It is custom to cover the face of the bride (usually with a veil), and a prayer is often said for her based on the words spoken to Rebecca in Genesis 24:60. The veiling ritual is known in Yiddish as badeken. Various reasons are given for the veil and the ceremony, a commonly accepted reason is that it reminds the Jewish people of how Jacob was tricked by Laban into marrying Leah before Rachel, as her face was covered by her veil.
The bride traditionally walks around the groom three or seven times when she arrives at the Chuppah. This may derive from Jeremiah 31:22, “A woman shall surround a man”. The three circuits may represent the three virtues of marriage: righteousness, justice and loving kindness (see Hosea 2:21). Seven circuits derives from the Biblical concept that seven denotes perfection or completeness.
In traditional weddings, two blessings are recited before the betrothal; a blessing over wine, and the betrothal blessing, which is specified in the Talmud. The wine is then tasted by the couple.
The groom gives the bride a ring, traditionally a plain wedding band, and recites the declaration: Behold, you are consecrated to me with this ring according to the law of Moses and Israel. The groom places the ring on the bride’s right index finger. According to traditional Jewish law, two valid witnesses must see him place the ring.
What I thought was neat. They place the rings on the first finger, for it is believed this leads straight to the heart.
The Sheva Brachot or seven blessings are recited by the hazzan or rabbi, or by select guests who are called up individually. Being called upon to recite one of the seven blessings is considered an honour. The groom is given the cup of wine to drink from after the seven blessings. The bride also drinks the wine. In some traditions, the cup will be held to the lips of the groom by his new father-in-law and to the lips of the bride by her new mother-in-law. Traditions vary as to whether additional songs are sung before the seven blessings.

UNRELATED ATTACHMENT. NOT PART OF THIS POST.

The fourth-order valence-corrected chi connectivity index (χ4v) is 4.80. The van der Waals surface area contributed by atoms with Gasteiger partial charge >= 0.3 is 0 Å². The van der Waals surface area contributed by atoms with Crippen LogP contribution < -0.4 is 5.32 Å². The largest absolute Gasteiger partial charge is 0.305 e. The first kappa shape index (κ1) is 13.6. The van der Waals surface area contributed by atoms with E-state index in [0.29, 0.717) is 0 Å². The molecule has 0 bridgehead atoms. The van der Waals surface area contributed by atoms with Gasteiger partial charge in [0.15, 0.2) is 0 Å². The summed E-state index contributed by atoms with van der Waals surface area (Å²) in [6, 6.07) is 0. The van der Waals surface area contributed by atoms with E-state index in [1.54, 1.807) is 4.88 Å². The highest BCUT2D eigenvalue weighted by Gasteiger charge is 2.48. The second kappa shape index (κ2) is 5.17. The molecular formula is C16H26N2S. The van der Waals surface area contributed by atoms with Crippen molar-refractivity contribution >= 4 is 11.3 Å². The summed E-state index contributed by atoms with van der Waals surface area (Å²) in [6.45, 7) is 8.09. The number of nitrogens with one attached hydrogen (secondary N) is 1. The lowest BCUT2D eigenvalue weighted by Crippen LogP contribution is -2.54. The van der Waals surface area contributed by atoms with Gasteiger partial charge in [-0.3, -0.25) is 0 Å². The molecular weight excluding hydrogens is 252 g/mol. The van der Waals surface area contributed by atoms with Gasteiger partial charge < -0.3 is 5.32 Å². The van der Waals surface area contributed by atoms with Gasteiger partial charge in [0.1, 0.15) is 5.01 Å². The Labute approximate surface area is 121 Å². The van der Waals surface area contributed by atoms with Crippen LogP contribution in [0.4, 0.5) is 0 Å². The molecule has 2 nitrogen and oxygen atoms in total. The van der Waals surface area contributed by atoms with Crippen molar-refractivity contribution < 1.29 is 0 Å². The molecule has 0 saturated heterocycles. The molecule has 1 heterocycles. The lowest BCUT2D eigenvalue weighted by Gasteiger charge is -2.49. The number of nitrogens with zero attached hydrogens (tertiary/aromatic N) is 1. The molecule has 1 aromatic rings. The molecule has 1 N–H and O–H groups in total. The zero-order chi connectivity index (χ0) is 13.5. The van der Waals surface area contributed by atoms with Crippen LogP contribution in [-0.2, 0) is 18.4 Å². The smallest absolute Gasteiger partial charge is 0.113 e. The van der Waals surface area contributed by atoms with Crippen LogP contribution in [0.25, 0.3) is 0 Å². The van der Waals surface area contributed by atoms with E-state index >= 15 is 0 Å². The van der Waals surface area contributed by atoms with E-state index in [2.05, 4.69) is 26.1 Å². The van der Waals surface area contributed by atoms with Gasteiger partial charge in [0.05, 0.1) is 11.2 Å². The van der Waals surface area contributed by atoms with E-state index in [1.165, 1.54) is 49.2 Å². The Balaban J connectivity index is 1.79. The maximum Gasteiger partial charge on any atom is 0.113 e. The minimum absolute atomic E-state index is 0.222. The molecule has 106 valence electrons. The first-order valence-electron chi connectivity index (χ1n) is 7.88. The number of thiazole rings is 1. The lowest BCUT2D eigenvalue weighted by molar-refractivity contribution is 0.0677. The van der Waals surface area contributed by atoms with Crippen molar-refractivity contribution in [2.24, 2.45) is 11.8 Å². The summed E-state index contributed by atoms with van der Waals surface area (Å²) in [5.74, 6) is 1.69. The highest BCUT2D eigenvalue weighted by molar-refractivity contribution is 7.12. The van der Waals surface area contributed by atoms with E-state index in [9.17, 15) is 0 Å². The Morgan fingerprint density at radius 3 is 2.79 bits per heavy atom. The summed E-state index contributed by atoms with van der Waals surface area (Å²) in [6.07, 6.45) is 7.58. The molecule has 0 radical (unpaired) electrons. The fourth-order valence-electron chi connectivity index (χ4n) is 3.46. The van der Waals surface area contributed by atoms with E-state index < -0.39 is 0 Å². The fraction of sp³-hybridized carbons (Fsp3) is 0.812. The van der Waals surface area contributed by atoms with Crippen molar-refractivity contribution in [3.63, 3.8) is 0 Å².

Adam and Cass incorporated two tallits (Jewish prayer shawls) into their wedding.
Adam’s Grandfather’s on his mother’s side tallit is the canopy for the chuppah (marriage canopy).
Adam and Cass were literally wrapped in love in Adam’s mother’s tallit.
After the bride has been given the ring, or at the end of the ceremony (depending on local custom), the groom breaks a glass, crushing it with his right foot, and the guests shout “Mazel tov!” (“Congratulations”).
The origin of this custom is unknown, although many reasons have been given. The primary reason is that joy must always be tempered. This is based on two accounts in the Talmud of rabbis who, upon seeing that their son’s wedding celebration was getting out of hand, broke a vessel – in the second case a glass – to calm things down. Another explanation is that it is a reminder that despite the joy, Jews still mourn the destruction of the Temple in Jerusalem. Because of this, some recite the verses “If I forget thee / O Jerusalem…” at this point. Many other reasons have been given by traditional authorities.
Hora or the chair dance is also very popular. Bride and groom are carried around on their chairs by some strong guests. Bride and groom are connected with a piece of cloth. Friends and family members dance around them. Famous Jewish folk song “Hava Nagila” (“Let us rejoice”) is performed with this dance. According to music experts the melody of this song is based on the Ukrainian folk song from the Bukovina region.